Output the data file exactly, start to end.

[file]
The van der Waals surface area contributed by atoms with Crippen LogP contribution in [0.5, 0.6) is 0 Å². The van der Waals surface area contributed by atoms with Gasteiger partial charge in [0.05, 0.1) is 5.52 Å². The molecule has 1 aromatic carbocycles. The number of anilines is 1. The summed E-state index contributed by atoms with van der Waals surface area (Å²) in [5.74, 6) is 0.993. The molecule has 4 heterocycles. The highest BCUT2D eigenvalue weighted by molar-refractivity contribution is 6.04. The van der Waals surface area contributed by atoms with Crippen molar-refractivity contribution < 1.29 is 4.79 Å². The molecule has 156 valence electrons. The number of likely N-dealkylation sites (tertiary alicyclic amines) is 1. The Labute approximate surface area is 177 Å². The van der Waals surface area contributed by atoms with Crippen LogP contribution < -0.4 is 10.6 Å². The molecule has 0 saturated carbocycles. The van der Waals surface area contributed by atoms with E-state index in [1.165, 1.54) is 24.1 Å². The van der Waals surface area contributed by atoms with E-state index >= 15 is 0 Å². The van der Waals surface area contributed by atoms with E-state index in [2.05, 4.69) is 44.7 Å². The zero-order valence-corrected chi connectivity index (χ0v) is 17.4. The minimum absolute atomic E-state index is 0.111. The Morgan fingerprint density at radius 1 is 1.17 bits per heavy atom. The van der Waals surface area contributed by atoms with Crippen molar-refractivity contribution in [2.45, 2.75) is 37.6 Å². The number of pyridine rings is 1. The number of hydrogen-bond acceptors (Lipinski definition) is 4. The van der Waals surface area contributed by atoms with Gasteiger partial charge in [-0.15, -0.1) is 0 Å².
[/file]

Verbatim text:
The van der Waals surface area contributed by atoms with Crippen LogP contribution in [0.5, 0.6) is 0 Å². The van der Waals surface area contributed by atoms with Gasteiger partial charge in [0.05, 0.1) is 5.52 Å². The molecule has 1 aromatic carbocycles. The number of anilines is 1. The summed E-state index contributed by atoms with van der Waals surface area (Å²) in [5.74, 6) is 0.993. The molecule has 4 heterocycles. The highest BCUT2D eigenvalue weighted by molar-refractivity contribution is 6.04. The van der Waals surface area contributed by atoms with Crippen molar-refractivity contribution < 1.29 is 4.79 Å². The molecule has 156 valence electrons. The number of likely N-dealkylation sites (tertiary alicyclic amines) is 1. The Labute approximate surface area is 177 Å². The van der Waals surface area contributed by atoms with Crippen LogP contribution < -0.4 is 10.6 Å². The molecule has 0 saturated carbocycles. The van der Waals surface area contributed by atoms with E-state index in [1.165, 1.54) is 24.1 Å². The van der Waals surface area contributed by atoms with E-state index >= 15 is 0 Å². The van der Waals surface area contributed by atoms with E-state index in [2.05, 4.69) is 44.7 Å². The zero-order valence-corrected chi connectivity index (χ0v) is 17.4. The minimum absolute atomic E-state index is 0.111. The Morgan fingerprint density at radius 1 is 1.17 bits per heavy atom. The van der Waals surface area contributed by atoms with Crippen molar-refractivity contribution in [2.45, 2.75) is 37.6 Å². The number of pyridine rings is 1. The number of hydrogen-bond acceptors (Lipinski definition) is 4. The van der Waals surface area contributed by atoms with Gasteiger partial charge in [-0.15, -0.1) is 0 Å².